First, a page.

But how do I put an emphasis on a beat? Do I play it louder? Do I play it longer?
Now that does not seem like an overly helpful answer. The most important thing is that you feel the importance of the beats and the way they structure the music, and that your feeling is allowed to express yourself in its interpretation. For any instrument, there are a number of ways of putting expressiveness in, and all of those are, of course, affected. It's like asking which parts of your body should move when running. Some parts are more important than others, some are more directly affecting your running, but you would not say that anything should not move.
Take a harpsichord which does not have dynamics at all. Can you stress beats? Of course you can. You can put a more poignant arpeggio on chords, you can cut the preceding notes short a bit, you can make the next beat come somewhat late in comparison and so on.
But all those are ways to stress things that are "organic", flowing out of the way the instrument is an extension of your musical mind.
So the first point is that those beats should be important to you. Once that is the case and the instrument becomes more of an extension of yourself, the importance for the listener will evolve in the manner in which your ways of expressing musical meaning with the instrument evolve.
Anything which is done explicitly is in danger of ending up overdone, in particular when done isolated from other techniques of stressing the music.
So if you have a recording, the first step may be just knocking the beat on a table. Rocking your body along might also help, but there is a danger that you get into the habit of accompanying your play with excessive movement, and that tends to distract the audience rather than make it go with you: where the expression counts is the music. So if you allow it to escape via side channels, that may detach your audience's contact with the music as compared to your own.
When you play in 4/4 time, which is the most common, beat 1 is emphasised by playing it a bit louder than the other three. Often beat 3 is also a bit louder. So - 1 is pressed hardest, 3 the next level down, with 2 and 4 the relatively quiet ones. Usually this is quite subtle, but sometimes when learning a new piece, it's helpful to emphasise beat 1 to keep the piece in shape.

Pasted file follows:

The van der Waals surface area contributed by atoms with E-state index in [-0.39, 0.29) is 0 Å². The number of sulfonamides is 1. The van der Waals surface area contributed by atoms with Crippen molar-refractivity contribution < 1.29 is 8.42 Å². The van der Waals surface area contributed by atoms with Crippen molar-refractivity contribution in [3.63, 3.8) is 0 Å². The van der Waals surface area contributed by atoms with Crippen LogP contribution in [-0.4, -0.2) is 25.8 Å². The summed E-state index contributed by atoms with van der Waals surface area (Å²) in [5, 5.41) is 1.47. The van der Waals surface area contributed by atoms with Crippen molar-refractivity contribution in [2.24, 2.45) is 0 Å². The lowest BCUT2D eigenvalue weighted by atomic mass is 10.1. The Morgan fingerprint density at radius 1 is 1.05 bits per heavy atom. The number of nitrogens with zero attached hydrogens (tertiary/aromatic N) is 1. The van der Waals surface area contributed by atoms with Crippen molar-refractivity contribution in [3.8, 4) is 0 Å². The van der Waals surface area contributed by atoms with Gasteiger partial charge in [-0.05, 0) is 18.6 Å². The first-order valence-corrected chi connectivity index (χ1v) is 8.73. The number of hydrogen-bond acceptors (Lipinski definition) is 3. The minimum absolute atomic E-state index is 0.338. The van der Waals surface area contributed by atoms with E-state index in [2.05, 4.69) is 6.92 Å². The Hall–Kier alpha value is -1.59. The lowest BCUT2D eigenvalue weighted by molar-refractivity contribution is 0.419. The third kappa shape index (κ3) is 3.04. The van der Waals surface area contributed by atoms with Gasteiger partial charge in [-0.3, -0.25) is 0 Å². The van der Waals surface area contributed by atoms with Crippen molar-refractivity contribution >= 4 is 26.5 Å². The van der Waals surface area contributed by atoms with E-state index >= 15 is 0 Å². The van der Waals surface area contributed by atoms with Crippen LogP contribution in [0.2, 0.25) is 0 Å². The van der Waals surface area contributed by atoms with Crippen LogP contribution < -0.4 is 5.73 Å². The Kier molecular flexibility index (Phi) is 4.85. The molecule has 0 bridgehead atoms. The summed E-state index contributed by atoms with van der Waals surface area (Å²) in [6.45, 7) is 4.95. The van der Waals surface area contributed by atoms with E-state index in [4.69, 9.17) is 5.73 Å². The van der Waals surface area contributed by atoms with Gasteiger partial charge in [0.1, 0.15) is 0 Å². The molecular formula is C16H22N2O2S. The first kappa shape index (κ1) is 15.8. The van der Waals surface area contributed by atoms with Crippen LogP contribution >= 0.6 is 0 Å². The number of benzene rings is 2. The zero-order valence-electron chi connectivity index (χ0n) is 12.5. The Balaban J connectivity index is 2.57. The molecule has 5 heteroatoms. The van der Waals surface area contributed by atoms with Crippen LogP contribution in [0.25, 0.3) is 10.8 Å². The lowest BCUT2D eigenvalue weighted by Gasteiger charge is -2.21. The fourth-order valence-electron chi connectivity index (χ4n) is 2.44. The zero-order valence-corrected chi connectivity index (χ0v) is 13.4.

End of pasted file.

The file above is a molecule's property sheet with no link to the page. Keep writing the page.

You only hold notes on for as long as they are written. A one beat (quarter/crotchet) note will last just that long, whether it's beat 1,2,3 or 4.
In 3/4 time, the first beat is the only one that gets played slightly louder than the others, whereas in 6/8, it's beats 1 and 4, as in ONE two three FOUR five six.These are the main times you'll be playing in, so we'll not go into other time signatures.
When you've played for a while, it becomes second nature (or should !), and you'll find that you won't make a lot of definition of beat 1 all the time.Sometimes a phrase will go over three or four bars, so the first note of it is the more emphasised one.
This answer is a bit of personal color to complement, perhaps, user15590.
I'm an adult piano learner, building on music I learned in school as a child. Based on my early education, I came to piano expecting that 'a beat was a beat', except, perhaps, in some soppy sloppy playing of an overly romantic nature.
My piano teacher, a woman of endless patience, just kept pushing me to find expression. I was only worried about mistakes. She has faith that accuracy will arrive in time and practice, and that the essence of learning is expression. Over time, it dawned on me that a beat is never 'just a beat'. Even Bach isn't math. The more I've read about historical performance practice, the more I've studied annotated scores, and the more I'd tried to let some idea in my head somehow turn into sound, the more I've realized that it's all about micro-variations in note values. Even if the notes are living in precise boxes, which they hardly ever are, the percussive nature of the piano means that each one has an attack, and every one calls for a decision as to what that is going to be. A decision you make not-too-consciously as you set out to make your music feel like something.
So, to answer the original question: maybe you play it a bit louder. Maybe you play it a bit more statacco. If the overall passage is ff, maybe you even play it a little softer. Maybe you steal a tiny amount of time from the next beat and add it to this one. Over time, you'll come to do all of these things without thinking, explicitly, about any of them.
It's also become clear that composers come in a variety of stripes. Some notate exactly what they want with great precision. Others notate rather broad ideas of what they expect, and leave it to the player to figure it out. You have to realize dolcemente somehow, and there's no precise recipe.
Have a strong inner metronome-- count in your head the time signature: 1, 2, 3, 1, 2, 3, etc. You will naturally accent the downbeat. After some practice, you will not need to consciously count in your head.
Honestly, you shouldn't try to pay a lot of attention to the downbeat and risk overemphasizing it. It could become a nasty habit that makes you sound really heavy and juvenile as you play more advanced music that requires a little more finesse when emphasizing certain sections of the measure.